The Daily Doxycycline in HIV+ for Syphilis PrEP (DaDHS) trial
The purpose of the DaDHS trial is to examine doxycycline PrEP among men who have sex with men living with HIV who have a history of syphilis infection (32). In this double-blind randomized controlled trial, participants were recruited from clinical sites in Toronto and Vancouver (11), and randomized 1:1 to receive either 100 mg daily doxycycline or placebo (32). Currently, this study has 34 participants at the Vancouver site, and 18 at the Toronto site; according to the Vancouver study coordinator, this study is about one year away from completion (70).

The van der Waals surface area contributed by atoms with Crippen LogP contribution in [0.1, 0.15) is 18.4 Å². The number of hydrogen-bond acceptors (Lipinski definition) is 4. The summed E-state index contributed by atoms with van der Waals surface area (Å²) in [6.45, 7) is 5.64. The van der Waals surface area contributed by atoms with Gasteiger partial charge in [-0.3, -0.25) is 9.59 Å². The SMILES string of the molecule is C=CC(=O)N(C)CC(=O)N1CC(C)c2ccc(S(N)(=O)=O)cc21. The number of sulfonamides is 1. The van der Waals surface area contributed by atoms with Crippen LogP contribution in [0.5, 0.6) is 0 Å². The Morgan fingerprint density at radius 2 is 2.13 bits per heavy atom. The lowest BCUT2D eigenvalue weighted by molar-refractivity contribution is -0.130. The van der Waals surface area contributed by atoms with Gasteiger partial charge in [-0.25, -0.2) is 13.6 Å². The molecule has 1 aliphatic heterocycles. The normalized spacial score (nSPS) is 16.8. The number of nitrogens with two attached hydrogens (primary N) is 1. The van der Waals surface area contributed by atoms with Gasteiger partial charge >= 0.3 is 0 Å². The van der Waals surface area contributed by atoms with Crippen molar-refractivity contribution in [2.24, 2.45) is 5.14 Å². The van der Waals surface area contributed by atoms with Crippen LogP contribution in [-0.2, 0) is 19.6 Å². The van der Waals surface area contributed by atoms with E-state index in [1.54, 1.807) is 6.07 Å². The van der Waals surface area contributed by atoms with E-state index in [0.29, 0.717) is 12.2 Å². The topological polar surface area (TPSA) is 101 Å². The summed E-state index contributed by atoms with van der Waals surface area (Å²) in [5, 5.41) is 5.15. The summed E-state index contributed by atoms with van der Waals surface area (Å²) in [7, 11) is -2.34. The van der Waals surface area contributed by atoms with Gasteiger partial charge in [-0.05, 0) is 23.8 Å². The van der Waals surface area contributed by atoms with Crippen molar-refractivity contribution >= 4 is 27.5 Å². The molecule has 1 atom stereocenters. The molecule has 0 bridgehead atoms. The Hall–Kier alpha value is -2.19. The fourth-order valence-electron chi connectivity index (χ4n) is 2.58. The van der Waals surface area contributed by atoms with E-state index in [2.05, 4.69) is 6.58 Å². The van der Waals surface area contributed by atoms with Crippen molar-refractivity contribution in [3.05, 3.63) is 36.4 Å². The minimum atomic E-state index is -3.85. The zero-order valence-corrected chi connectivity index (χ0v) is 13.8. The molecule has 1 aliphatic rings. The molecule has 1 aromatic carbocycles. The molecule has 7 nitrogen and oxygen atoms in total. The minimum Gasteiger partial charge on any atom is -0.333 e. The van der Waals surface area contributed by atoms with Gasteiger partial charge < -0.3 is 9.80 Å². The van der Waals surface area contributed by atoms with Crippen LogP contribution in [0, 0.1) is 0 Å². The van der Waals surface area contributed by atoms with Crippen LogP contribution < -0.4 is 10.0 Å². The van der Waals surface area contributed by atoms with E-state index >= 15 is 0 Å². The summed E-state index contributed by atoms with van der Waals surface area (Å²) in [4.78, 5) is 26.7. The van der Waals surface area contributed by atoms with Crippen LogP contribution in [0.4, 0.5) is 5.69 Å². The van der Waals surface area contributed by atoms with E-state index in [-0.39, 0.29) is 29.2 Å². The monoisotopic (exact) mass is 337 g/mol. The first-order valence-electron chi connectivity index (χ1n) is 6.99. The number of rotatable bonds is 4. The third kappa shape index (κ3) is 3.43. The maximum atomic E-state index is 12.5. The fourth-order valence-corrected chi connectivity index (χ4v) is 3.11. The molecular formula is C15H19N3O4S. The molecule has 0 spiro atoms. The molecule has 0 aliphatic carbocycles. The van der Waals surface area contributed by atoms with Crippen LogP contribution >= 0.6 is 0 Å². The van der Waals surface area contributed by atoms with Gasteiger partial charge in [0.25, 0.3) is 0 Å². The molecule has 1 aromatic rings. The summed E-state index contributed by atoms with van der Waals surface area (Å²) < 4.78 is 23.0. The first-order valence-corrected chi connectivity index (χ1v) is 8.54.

The Syphilaxis Study
The Syphilaxis Study, currently underway in Australia, is examining the efficacy of doxycycline PrEP in reducing the incidence of chlamydia, gonorrhea, and syphilis among men who have sex with men (12). In this single arm, non-randomized trial, before-and-after comparisons will be made with unenrolled men who have sex with men with matching risk profiles (32). Participants are eligible for the study if they are living with HIV or are on HIV PrEP, and have been diagnosed with syphilis in the past 12 months, or any STI in the last 12 months and syphilis in the last 24 months (32). The study endpoints are a diagnosis of chlamydia, gonorrhea, or syphilis; additionally, authors will conduct a microbiome sub-study on antimicrobial resistance among 100 participants (32). As of April 2022, the study was recruiting participants and had an estimated end date of December 2024 (12).
Doxycycline Intervention for bacterial STI ChemoprOphylaxis (DISCO)